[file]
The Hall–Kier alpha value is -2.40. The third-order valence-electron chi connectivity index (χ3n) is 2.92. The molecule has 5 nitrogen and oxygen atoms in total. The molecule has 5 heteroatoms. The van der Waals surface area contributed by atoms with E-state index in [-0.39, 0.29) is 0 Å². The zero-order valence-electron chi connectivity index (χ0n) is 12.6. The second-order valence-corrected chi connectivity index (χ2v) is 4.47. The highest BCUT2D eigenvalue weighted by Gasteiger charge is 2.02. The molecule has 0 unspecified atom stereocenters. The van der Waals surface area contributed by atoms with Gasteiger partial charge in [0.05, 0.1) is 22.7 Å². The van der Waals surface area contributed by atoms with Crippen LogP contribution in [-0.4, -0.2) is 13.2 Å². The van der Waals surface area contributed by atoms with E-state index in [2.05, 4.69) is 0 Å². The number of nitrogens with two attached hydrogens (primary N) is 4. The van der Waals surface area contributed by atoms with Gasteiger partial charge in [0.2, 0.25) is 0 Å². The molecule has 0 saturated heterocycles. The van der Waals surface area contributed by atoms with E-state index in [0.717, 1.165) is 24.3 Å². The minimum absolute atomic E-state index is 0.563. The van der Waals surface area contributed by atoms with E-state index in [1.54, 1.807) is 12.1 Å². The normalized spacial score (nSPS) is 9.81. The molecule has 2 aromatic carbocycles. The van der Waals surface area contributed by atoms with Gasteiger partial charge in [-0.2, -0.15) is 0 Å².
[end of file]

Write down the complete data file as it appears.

The Hall–Kier alpha value is -2.40. The third-order valence-electron chi connectivity index (χ3n) is 2.92. The molecule has 5 nitrogen and oxygen atoms in total. The molecule has 5 heteroatoms. The van der Waals surface area contributed by atoms with E-state index in [-0.39, 0.29) is 0 Å². The zero-order valence-electron chi connectivity index (χ0n) is 12.6. The second-order valence-corrected chi connectivity index (χ2v) is 4.47. The highest BCUT2D eigenvalue weighted by Gasteiger charge is 2.02. The molecule has 0 unspecified atom stereocenters. The van der Waals surface area contributed by atoms with Gasteiger partial charge in [0.05, 0.1) is 22.7 Å². The van der Waals surface area contributed by atoms with Crippen LogP contribution in [-0.4, -0.2) is 13.2 Å². The van der Waals surface area contributed by atoms with E-state index in [2.05, 4.69) is 0 Å². The number of nitrogens with two attached hydrogens (primary N) is 4. The van der Waals surface area contributed by atoms with Gasteiger partial charge in [0.2, 0.25) is 0 Å². The molecule has 0 saturated heterocycles. The van der Waals surface area contributed by atoms with E-state index in [0.717, 1.165) is 24.3 Å². The minimum absolute atomic E-state index is 0.563. The van der Waals surface area contributed by atoms with E-state index in [1.54, 1.807) is 12.1 Å². The normalized spacial score (nSPS) is 9.81. The molecule has 2 aromatic carbocycles. The van der Waals surface area contributed by atoms with Gasteiger partial charge in [-0.2, -0.15) is 0 Å².